under the provisions of Rev. Stat. sec. 902, whether the Spanish vessels sunk or destroyed at Manila were of inferior or superior force to the American vessels engaged in that battle, the land batteries, mines and torpedoes, not controlled by those in charge of the Spanish vessels, but which supported those vessels, were to be excluded altogether from consideration, and that the size and armaments of the vessels sunk or destroyed, together with the number of men upon them, were alone to be regarded in determining the amount of the bounty to be awarded.
The case is stated in the opinion of the court.
Mr. H. A. Herbert and Mr. Benjamin Micou for appellant and othra's.
Opinion of the Court.
Mr. William B. Kiny for other officers and men.
Mr. Assistant Attorney General Pradt for the United States.
MR. JUSTICE Harlan delivered the opinion of the court.
This was an action in the Court of Claims to recover bounty money earned by the plaintiff in error as the commanding officer of the American fleet at the naval battle of Manila on the 1st day of May, 1898.
The statute under which the action was brought is as follows: “Rev. Stat. $ 4635. A bounty shall be paid by the United States for each person on board any ship or vessel of war belonging to an enemy at the commencement of an engagement, wbich is sunk or otherwise destroyed in such engagement by any ship or vessel belonging to the United States, or which it may be necessary to destroy in consequence of injuries sustained in action, of one hundred dollars, if the enemy's vessel was of inferior force, and of two hundred dollars if of equal or superior force, to be divided among the officers and crew in the same manner as prize money; and when the actual number of men on board any such vessel cannot be satisfactorily ascertained, it shall be estimated according to the complement allowed to vessels of its class in the navy of the United States; and there shall be paid as bounty to the captors of any vessel of war captured from an enemy, which they may be instructed to destroy, or which is immediately destroyed for the public interest, but not in consequence of injuries received in action, fifty dollars for every person who shall be on board at the time of such capture.”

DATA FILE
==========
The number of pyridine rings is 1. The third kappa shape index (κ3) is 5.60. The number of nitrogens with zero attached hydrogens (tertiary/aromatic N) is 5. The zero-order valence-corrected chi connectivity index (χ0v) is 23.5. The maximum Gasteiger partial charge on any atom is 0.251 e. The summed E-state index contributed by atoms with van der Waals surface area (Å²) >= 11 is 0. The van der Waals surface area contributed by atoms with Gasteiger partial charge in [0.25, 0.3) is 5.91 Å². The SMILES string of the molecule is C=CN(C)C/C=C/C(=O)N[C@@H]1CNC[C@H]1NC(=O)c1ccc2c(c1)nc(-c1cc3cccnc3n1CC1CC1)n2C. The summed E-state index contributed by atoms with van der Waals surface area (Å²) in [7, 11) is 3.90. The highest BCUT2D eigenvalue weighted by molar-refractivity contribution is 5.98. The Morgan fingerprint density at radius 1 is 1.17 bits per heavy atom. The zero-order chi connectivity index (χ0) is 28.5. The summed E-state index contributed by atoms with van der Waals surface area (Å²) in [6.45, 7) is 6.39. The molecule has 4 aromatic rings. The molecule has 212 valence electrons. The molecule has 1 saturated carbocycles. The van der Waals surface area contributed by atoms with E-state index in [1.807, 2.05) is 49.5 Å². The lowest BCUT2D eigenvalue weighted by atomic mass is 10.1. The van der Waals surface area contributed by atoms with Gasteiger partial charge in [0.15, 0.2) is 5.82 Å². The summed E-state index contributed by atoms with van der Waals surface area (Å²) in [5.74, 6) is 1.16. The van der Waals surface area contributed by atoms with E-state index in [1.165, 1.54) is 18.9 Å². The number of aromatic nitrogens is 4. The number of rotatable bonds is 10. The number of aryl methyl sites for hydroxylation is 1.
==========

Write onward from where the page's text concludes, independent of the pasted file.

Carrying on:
The mode in which bounty money earned under that section was to be divided is indicated by the following provisions relating to the distribution of prize money :
“$ 4631. All prize money adjudged to the captors shall be distributed in the following proportions :
“First. To the commanding officer of a fleet or squadron, one twentieth part of all prize-money awarded to any vessel or vessels under his immediate command.
Opinion of the Court.
“Second. To the commanding officer of a division of a fleet or squadron, on duty under the orders of the commander-inchief of such fleet or squadron, a sum equal to one fiftieth part of any prize-money awarded to a vessel of such division for a capture, made while under his command, such fiftieth part to be deducted from the moiety due to the United States, if there be such moiety, otherwise from the amount awarded to the captors; but such fiftieth part shall not be in addition to any share which may be due to the commander of the division, and which he may elect to receive, as commander of a single ship making or assisting in the capture.